Tuesday, November 06, 2007

Going up: The bank is going to try it...

Australia’s Reserve Bank will lift its money market target rate by 0.25 per cent this morning – the sixth such rise since the last election and the first during an election campaign - pushing the standard bank variable mortgage rate above 8.50 per cent for the first time in a decade.

The new rate will be 8.57 per cent for borrowers not enjoying a discount, or even more if the banks decide to pass on more than the increase in order to widen their margins.

Betting on the futures market points to a follow-up rise within months - perhaps as soon as Wednesday December 5, the morning after the next Reserve Bank board meeting.

As the board was debating the merits of the increase yesterday a government backbencher Cameron Thompson welcomed the move saying it would centre the election campaign more firmly on economic management...

“People recognise the good economic management of the Howard government and that really is all that is likely to happen tomorrow if there is a rise, that point will be made once again that we are fortunate to have a good strong economic management team,” he told ABC radio.

His comments were downplayed by the Prime Minister John Howard who said he had phoned the member and had told been told that all he had said was that when there was a focus on economic management people saw the capacity of the Government as greater than that of the Opposition.

The Opposition leader Kevin Rudd seized on the comments describing the “absolute political cynicism” of the Liberal Party as “breathtaking”.

“The Government is seeking to make political advantage out of something which obviously hurts working families, and I think that stinks,” he said.

Today’s increase will add an extra $50 to the monthly cost of servicing a $300,000 loan; an extra $67 to the cost of servicing a $400,000 loan.

If as is widely accepted it is followed by another rise - the third in a matter of months – this and the next will combined add $135 to the monthly cost of servicing a $400,000 loan.

The combined effect of all the increases since the last election will be to have been to have pushed up the cost by $460.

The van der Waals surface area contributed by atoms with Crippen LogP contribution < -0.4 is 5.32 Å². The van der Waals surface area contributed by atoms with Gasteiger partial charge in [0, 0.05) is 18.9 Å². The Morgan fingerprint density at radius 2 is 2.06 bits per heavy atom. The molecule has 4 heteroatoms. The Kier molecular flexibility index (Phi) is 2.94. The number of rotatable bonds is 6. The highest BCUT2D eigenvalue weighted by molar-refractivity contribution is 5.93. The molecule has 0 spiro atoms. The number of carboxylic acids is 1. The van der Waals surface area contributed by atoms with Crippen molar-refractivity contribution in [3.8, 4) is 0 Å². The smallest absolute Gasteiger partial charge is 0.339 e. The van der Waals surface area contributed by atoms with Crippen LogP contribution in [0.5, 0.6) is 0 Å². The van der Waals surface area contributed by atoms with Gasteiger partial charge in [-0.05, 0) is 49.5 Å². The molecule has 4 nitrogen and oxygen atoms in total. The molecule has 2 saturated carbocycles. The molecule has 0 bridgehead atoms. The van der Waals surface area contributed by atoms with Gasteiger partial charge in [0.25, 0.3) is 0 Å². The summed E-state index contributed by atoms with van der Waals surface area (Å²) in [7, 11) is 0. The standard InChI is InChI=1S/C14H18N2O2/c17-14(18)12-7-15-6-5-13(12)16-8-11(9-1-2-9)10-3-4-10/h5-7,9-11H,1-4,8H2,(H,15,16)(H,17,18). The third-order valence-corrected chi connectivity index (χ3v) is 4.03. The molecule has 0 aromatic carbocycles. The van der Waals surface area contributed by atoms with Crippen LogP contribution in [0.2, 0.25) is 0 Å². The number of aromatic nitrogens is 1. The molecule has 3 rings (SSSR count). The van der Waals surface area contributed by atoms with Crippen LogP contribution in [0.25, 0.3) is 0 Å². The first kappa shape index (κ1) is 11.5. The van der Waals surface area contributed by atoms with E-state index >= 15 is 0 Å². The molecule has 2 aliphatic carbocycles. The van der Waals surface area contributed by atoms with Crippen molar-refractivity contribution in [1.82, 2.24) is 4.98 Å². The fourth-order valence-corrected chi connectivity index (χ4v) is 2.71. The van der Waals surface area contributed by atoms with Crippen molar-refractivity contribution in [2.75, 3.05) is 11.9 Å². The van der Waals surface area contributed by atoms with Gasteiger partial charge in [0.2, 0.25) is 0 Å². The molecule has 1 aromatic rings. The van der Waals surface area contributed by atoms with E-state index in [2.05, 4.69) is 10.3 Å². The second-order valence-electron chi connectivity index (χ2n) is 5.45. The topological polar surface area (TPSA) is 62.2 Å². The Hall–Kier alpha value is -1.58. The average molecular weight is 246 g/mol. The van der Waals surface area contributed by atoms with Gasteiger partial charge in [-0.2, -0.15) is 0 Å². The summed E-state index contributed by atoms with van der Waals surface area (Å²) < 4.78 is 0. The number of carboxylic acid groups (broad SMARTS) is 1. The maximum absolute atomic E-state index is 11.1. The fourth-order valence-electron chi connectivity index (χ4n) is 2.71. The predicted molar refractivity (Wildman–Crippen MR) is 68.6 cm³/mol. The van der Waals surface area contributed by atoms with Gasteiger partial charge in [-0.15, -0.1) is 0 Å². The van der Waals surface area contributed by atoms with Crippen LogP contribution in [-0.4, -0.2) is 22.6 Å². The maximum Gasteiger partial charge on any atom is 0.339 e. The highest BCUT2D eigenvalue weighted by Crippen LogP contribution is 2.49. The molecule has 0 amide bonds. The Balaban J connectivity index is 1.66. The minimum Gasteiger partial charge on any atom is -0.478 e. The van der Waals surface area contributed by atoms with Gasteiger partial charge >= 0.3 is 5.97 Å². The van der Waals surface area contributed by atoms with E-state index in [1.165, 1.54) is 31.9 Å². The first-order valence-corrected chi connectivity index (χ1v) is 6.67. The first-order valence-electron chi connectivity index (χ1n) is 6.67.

At the time of the last hike in August Mr Howard denied that he had ever personally promised during the last campaign to keep rates at record lows, saying it was merely a claim in Liberal Party advertising.

He invited the Leader of the Opposition Mr Rudd to “scour every transcript, and I will make them available, of every interview that I gave during that election campaign and he will find no such commitment.”

Since then the journalist Laurie Oakes has found that Mr Howard did in fact make such a commitment, promising on ABC radio interview two days before the poll to continue “keeping interest rates low, keeping them at 30-year lows.”

The Treasurer yesterday attempted to turn Australia’s first ever pre-election rate rise to his advantage, claiming that rates would climb even higher if Labor won office.

“Its industrial relations policy would heighten inflationary pressure. The Organisation for Economic Cooperation and Development believes it, the International Monetary Fund believes it, all reputable economists believe it,” Mr Costello said.

The Access Economics Investment Monitor released this morning points to further inflationary pressure assessing the value of investment projects in planning as “a staggering” $357 billion”. It says demand for Australian resources from China and India shows no sign of slowing.

Today’s 9.30am announcement will be keenly watched for clues as to how the Reserve Bank sees the months ahead.